Pussy Riot: A Punk Prayer

Pussy Riot: A Punk Prayer, a film by Mike Lerner and Maxim Pozdorovkin

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Every action has a reaction. Russian President Vladimir Putin was re-elected, the Pussy Riot punk band was formed. Action, reaction. Soon after his re-election, Pussy Riot protested his power by performing at Moscow’s Cathedral of Christ the Savior. They were stopped by church security officials. A national buzz was stirred up immediately following their arrest. It wasn’t long before musicians around the world were criticizing the Russian government for the treatment of the three women arrested.

From a filmmaking standpoint, Lerner and Pozdorovkin do a wonderful job creating a story around not only the women who are on trial, but the movement itself. Through interviews with the women’s family members we come to better understand the motivation behind Pussy Riot. Each of the women’s stories are fleshed out through archival footage and flashbacks to their past.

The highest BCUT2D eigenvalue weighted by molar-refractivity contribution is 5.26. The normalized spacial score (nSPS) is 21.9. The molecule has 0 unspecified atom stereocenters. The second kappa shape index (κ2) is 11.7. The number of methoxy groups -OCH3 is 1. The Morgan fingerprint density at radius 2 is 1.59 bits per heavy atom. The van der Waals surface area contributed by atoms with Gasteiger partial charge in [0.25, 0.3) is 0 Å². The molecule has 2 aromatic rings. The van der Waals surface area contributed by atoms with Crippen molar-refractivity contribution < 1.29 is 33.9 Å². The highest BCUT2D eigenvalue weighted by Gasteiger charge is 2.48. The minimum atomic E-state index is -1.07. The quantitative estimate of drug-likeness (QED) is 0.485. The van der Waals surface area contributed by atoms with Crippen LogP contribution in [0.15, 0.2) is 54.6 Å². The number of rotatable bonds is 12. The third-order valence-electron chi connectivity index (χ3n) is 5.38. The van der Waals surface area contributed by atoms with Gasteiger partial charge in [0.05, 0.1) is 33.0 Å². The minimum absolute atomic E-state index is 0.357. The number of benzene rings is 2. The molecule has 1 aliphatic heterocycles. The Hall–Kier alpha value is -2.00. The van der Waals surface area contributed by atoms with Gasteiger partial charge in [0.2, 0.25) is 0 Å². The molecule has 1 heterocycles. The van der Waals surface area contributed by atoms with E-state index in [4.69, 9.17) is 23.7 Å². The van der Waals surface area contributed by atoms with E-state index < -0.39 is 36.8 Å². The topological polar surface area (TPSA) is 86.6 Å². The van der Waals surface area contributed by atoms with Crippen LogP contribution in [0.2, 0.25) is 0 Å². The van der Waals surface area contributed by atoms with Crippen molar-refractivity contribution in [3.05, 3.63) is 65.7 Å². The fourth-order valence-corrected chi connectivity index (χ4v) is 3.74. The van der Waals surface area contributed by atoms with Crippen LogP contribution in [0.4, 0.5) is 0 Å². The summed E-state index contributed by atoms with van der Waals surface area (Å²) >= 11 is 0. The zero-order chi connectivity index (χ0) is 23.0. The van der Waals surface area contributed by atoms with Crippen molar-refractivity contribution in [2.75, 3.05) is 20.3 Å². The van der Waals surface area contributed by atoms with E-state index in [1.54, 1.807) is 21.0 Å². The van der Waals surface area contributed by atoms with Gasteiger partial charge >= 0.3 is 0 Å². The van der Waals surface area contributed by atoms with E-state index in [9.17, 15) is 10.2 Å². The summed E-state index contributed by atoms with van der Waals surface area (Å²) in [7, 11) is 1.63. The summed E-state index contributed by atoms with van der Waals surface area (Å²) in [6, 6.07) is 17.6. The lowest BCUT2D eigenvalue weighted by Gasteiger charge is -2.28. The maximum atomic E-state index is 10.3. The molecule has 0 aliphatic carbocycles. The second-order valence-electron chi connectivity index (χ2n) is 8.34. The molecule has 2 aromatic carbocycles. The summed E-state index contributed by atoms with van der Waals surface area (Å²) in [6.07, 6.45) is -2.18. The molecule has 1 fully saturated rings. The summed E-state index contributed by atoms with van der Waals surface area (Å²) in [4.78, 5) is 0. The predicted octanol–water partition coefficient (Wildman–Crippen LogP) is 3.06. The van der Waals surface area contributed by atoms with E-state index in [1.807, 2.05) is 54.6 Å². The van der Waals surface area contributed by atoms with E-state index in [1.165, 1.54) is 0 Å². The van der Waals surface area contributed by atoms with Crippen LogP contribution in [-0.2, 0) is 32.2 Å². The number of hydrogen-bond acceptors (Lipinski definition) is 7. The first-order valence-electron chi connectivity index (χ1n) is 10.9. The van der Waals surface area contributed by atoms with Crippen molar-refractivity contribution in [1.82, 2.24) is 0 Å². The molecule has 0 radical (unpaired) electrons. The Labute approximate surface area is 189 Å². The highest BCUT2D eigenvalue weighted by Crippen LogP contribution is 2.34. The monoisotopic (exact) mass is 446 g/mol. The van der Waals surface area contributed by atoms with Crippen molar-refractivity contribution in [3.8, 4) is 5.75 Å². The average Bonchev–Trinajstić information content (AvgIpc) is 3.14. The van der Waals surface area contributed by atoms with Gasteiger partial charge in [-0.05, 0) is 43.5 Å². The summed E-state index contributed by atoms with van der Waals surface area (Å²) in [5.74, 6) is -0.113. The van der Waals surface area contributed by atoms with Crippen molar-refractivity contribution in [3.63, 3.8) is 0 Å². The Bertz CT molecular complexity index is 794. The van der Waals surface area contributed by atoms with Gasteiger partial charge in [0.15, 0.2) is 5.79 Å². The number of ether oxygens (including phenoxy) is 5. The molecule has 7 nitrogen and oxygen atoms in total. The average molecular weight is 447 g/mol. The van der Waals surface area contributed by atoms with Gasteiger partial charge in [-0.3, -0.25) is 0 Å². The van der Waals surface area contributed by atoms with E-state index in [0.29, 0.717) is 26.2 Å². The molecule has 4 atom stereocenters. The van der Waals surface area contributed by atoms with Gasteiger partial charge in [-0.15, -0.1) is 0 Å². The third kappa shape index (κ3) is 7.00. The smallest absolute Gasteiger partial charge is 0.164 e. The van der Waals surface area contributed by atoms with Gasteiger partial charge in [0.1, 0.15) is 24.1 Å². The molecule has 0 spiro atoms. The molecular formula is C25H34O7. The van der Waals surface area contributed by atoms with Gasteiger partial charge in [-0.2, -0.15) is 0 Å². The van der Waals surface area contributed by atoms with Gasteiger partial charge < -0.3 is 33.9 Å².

This film could be viewed as a powerful piece of propaganda. Or, simply a powerful peace, as the women on trial just wanted to be heard both through their artistic performances as well as throughout their internationally publicized case.

Nadia, Katia, Masha, and began Pussy Riot and the movement it stood for to give voices to the voiceless, and I feel this film honors that sincere belief they represent. With every action, there is a reaction. 

“Open all the doors. Take off your uniforms. Come and taste freedom with us”.

-Nadia

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2 thoughts on “Pussy Riot: A Punk Prayer

  1. Pingback: Film festival in Sheffield, England | Dear Kitty. Some blog

  2. Pingback: Pussy Riot single: Putin Lights Up The Fires | Karl Dallas Day

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